The molecular mechanisms of plant recognition, colonization, and nutrient exchange between diazotrophic endophytes and plants are scarcely known. Herbaspirillum seropedicae is an endophytic bacterium capable of colonizing intercellular spaces of grasses such as rice and sugar cane. The genome of H. seropedicae strain SmR1 was sequenced and annotated by The Paraná State Genome Programme—GENOPAR. The genome is composed of a circular chromosome of 5,513,887 bp and contains a total of 4,804 genes. The genome sequence revealed that H. seropedicae is a highly versatile microorganism with capacity to metabolize a wide range of carbon and nitrogen sources and with possession of four distinct terminal oxidases. The genome contains a multitude of protein secretion systems, including type I, type II, type III, type V, and type VI secretion systems, and type IV pili, suggesting a high potential to interact with host plants. H. seropedicae is able to synthesize indole acetic acid as reflected by the four IAA biosynthetic pathways present. A gene coding for ACC deaminase, which may be involved in modulating the associated plant ethylene-signaling pathway, is also present. Genes for hemagglutinins/hemolysins/adhesins were found and may play a role in plant cell surface adhesion. These features may endow H. seropedicae with the ability to establish an endophytic life-style in a large number of plant species.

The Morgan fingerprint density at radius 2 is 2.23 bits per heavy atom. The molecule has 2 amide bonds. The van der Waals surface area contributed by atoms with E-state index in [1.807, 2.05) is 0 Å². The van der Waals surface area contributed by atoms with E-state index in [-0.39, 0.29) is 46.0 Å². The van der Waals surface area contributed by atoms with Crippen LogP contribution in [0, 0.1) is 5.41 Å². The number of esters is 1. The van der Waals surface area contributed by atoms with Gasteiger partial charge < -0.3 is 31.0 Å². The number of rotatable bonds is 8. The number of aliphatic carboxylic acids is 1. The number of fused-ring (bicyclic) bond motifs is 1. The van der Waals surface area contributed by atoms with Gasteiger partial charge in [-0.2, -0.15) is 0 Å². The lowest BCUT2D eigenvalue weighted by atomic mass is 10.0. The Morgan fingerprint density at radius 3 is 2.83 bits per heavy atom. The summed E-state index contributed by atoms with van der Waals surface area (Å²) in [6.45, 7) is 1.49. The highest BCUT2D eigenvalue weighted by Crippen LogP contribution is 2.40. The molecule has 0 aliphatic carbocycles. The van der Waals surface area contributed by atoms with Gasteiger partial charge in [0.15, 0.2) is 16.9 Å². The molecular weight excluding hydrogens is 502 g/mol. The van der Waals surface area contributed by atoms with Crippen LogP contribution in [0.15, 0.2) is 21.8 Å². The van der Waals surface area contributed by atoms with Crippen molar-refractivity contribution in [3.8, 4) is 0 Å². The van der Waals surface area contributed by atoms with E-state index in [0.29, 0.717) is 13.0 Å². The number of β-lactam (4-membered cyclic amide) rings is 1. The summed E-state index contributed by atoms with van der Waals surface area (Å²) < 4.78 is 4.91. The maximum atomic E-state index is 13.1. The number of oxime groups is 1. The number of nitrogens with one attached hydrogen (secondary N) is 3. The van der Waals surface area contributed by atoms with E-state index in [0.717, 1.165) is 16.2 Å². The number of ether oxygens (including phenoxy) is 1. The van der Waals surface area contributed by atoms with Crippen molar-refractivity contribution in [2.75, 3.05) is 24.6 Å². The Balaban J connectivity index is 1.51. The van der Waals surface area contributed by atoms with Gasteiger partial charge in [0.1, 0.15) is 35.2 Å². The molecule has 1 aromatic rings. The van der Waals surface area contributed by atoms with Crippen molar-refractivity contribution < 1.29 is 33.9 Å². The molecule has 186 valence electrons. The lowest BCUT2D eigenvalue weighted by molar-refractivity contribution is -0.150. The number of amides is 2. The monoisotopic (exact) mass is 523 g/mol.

In this work we describe the genome of H. seropedicae SmR1, a bacterium capable of fixing nitrogen and promoting the growth of important plant crops such as maize, rice, and sugar cane. Several investigations have shown that H. seropedicae supplies fixed nitrogen to the associated plant and increases grain productivity up to 50%. In the genome of H. seropedicae, we identified all the genes involved in the nitrogen fixation process and its regulation and, in addition, genes potentially involved in the establishment of efficient interaction with the host plant. Our analyses also revealed that this bacterium has a highly versatile metabolism capable of synthesizing and degrading a large number of organic and inorganic compounds. We believe that the knowledge of the genome of this bacterium will direct research to a better understanding of this important endophytic organism and allow the construction of new strains with enhanced agronomic efficiency.